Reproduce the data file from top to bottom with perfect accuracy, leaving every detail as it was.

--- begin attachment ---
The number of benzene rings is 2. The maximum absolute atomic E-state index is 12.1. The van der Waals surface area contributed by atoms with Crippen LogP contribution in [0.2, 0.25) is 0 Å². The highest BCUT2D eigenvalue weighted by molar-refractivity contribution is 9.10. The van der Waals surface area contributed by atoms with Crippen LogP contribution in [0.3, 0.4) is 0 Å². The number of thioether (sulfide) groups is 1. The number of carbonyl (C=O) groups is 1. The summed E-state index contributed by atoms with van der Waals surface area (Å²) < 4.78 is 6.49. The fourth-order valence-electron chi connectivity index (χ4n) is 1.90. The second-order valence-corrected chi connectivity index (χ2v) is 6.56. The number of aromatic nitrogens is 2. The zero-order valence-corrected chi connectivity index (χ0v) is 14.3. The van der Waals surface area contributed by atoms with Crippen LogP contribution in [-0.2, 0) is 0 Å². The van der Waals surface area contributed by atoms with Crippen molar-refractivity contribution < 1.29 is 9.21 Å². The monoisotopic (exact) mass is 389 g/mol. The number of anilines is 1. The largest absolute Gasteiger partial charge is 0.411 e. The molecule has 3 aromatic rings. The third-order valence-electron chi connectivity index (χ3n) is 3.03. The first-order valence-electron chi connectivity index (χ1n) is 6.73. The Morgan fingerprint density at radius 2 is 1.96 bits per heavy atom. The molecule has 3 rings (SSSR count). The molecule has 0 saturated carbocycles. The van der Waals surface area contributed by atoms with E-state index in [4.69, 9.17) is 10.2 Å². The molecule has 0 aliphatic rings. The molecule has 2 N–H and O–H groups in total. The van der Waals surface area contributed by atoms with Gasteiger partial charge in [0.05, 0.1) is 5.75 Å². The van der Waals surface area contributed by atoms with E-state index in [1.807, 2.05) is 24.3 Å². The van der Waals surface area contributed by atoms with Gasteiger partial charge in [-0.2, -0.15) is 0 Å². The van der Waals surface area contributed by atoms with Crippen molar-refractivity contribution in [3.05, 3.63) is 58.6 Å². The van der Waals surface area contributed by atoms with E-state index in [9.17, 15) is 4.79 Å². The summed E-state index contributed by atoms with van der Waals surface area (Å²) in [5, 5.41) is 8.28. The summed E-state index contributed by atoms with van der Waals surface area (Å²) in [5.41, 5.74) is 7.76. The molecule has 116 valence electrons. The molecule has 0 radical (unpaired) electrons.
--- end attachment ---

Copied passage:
The number of benzene rings is 2. The maximum absolute atomic E-state index is 12.1. The van der Waals surface area contributed by atoms with Crippen LogP contribution in [0.2, 0.25) is 0 Å². The highest BCUT2D eigenvalue weighted by molar-refractivity contribution is 9.10. The van der Waals surface area contributed by atoms with Crippen LogP contribution in [0.3, 0.4) is 0 Å². The number of thioether (sulfide) groups is 1. The number of carbonyl (C=O) groups is 1. The summed E-state index contributed by atoms with van der Waals surface area (Å²) < 4.78 is 6.49. The fourth-order valence-electron chi connectivity index (χ4n) is 1.90. The second-order valence-corrected chi connectivity index (χ2v) is 6.56. The number of aromatic nitrogens is 2. The zero-order valence-corrected chi connectivity index (χ0v) is 14.3. The van der Waals surface area contributed by atoms with Crippen LogP contribution in [-0.2, 0) is 0 Å². The van der Waals surface area contributed by atoms with Crippen molar-refractivity contribution < 1.29 is 9.21 Å². The monoisotopic (exact) mass is 389 g/mol. The number of anilines is 1. The largest absolute Gasteiger partial charge is 0.411 e. The molecule has 3 aromatic rings. The third-order valence-electron chi connectivity index (χ3n) is 3.03. The first-order valence-electron chi connectivity index (χ1n) is 6.73. The Morgan fingerprint density at radius 2 is 1.96 bits per heavy atom. The molecule has 3 rings (SSSR count). The molecule has 0 saturated carbocycles. The van der Waals surface area contributed by atoms with E-state index in [4.69, 9.17) is 10.2 Å². The molecule has 0 aliphatic rings. The molecule has 2 N–H and O–H groups in total. The van der Waals surface area contributed by atoms with Gasteiger partial charge in [0.05, 0.1) is 5.75 Å². The van der Waals surface area contributed by atoms with E-state index in [1.807, 2.05) is 24.3 Å². The van der Waals surface area contributed by atoms with Gasteiger partial charge in [-0.2, -0.15) is 0 Å². The van der Waals surface area contributed by atoms with Crippen molar-refractivity contribution in [3.05, 3.63) is 58.6 Å². The van der Waals surface area contributed by atoms with E-state index in [9.17, 15) is 4.79 Å². The summed E-state index contributed by atoms with van der Waals surface area (Å²) in [5, 5.41) is 8.28. The summed E-state index contributed by atoms with van der Waals surface area (Å²) in [5.41, 5.74) is 7.76. The molecule has 116 valence electrons. The molecule has 0 radical (unpaired) electrons.